My guess is that he is close to 1m90 tall, in his early 30s, wearing jeans, a red and white striped shirt and New Balance sneakers. An ordinary, good looking Portuguese guy, except that he never stands tall and his shoes always look new, because he never walks in them: Salvador is in a wheel chair. He is also a national celebrity with his own TV show: Salvador.
‘Handicapped people are like normal people; they have jobs, friends and the same dreams as everyone. They want to swim with dolphins, to scuba dive, you name it. In my show we make these dreams come true. In one episode we even went paragliding,’ he says.
‘Do you participate in all the action?’
‘Yes, I like to do what I can.’
A motorcycle accident in 1998, when he was 18, left Salvador almost completely paralysed. All of a sudden he was confronted with issues he’d never had to deal with, and he was surprised to see how ill-adapted his country was to the needs of people in wheelchairs. Schools, restaurants, and houses were all virtually inaccessible.
‘Most handicapped people were trapped inside their houses or their institutions. They were left out of society. Thirty years ago most of the handicapped didn’t have a proper education, because of their immobility. I was shocked to see this and I wanted to do something about it. So I started to organise small events. I clearly remember the first one, a Christmas show by a Portuguese singer, Mafalda Vega. We still do that, we still organise events.’
We is Associação Salvador, which he founded in 2003. It has four employees, countless volunteers and many sponsors. The organisation does everything it can to improve the quality of life of handicapped people in Portugal. In addition to the events, it supports scientific research, and provides financial support to those who need it, and strives to make the country more accessible for wheelchair users.
‘Let me show you something,’ he says, ‘come.’ We’re sitting in the big conference room in his office in a modern building in the centre of Lisbon. He runs his Associação from this office, as well as his business: he represents the truck company Iveco in Africa. I walk to his chair and he shows me his iPhone. ‘We’ve developed an app.’ On the screen I see a map of Portugal. ‘If you click on one of those venues, it will tell you if it’s accessible, the width of the entrance, if it has a WC for the handicapped, etcetera. Nice, isn’t it?’ With some effort he slowly moves his long thin fingers over the screen to operate his app. ‘This is my favourite place, it’s ours, not far from here. It’s a sports centre, with a pool, basketball court, and hand bikes. And there are two physiotherapists on duty all day.’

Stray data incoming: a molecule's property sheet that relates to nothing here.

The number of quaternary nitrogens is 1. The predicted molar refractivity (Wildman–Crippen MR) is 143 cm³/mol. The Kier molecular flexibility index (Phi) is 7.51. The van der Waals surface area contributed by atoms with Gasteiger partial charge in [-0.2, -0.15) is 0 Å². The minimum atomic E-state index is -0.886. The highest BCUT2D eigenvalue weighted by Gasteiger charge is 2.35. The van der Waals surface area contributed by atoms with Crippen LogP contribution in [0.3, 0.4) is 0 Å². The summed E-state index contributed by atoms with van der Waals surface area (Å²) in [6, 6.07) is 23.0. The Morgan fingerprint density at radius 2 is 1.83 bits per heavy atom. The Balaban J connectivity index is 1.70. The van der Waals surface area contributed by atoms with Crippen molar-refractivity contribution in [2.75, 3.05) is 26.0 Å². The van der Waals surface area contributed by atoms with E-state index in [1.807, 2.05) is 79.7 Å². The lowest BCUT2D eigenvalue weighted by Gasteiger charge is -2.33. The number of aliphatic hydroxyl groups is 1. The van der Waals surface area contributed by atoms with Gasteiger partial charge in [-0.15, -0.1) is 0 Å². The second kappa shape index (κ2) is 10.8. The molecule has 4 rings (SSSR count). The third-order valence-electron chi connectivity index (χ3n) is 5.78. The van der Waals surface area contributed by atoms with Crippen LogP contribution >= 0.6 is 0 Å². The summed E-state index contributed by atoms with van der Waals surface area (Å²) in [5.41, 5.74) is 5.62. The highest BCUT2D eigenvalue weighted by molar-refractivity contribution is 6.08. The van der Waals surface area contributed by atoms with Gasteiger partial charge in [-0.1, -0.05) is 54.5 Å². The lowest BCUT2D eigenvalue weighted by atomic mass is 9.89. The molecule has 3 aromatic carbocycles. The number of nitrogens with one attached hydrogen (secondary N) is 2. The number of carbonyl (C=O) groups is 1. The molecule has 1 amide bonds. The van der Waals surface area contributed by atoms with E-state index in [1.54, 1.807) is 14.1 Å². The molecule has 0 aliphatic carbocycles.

His secretary sticks her head around the door to say that Salvador’s new appointment has arrived.
He thinks for a moment, tilting his chair slightly backwards. ‘Yes, I am. But my life is in balance now. In the early days I spent so much time on my Associação that I hardly slept. I can’t do that anymore, so I divide my time between the foundation, my company, my family, my wife and my friends. And therapy: I train two hours every morning.’
‘You’re a famous man in Portugal. How does that feel?’ He really is: the policeman I had just interviewed wanted to escort me all the way to Salvador’s office so he could meet him in person.
‘On the street people recognise me,’ he says. ‘People often come up to me and want to talk, especially if they have disabled people in their families. They congratulate me, and sometimes ask me for autographs, which is a bit foolish since I can’t write. It is flattering, I admit, but it can be troublesome if the stories about their problems and how the government doesn’t help take too long. You know, I don’t see myself as a celebrity. I’m Salavador. But fame has brought me a lot. It’s given me the opportunity to help other people and that’s my big purpose in life.’
He looks at his watch. ‘My secretary will kill me.’
‘Last question. What other country would you like to live in?’
‘Maybe in Holland! It’s very accessible compared to Portugal, and I have heard a lot of good things about the mentality of the people, their attitude towards the handicapped. That’s not the case in Spain, Italy or Portugal. But on the other hand: I love the warmth and the passion of us Latins, the sun that gives me strength.’
And he’s off. Salvador, saviour in Portuguese.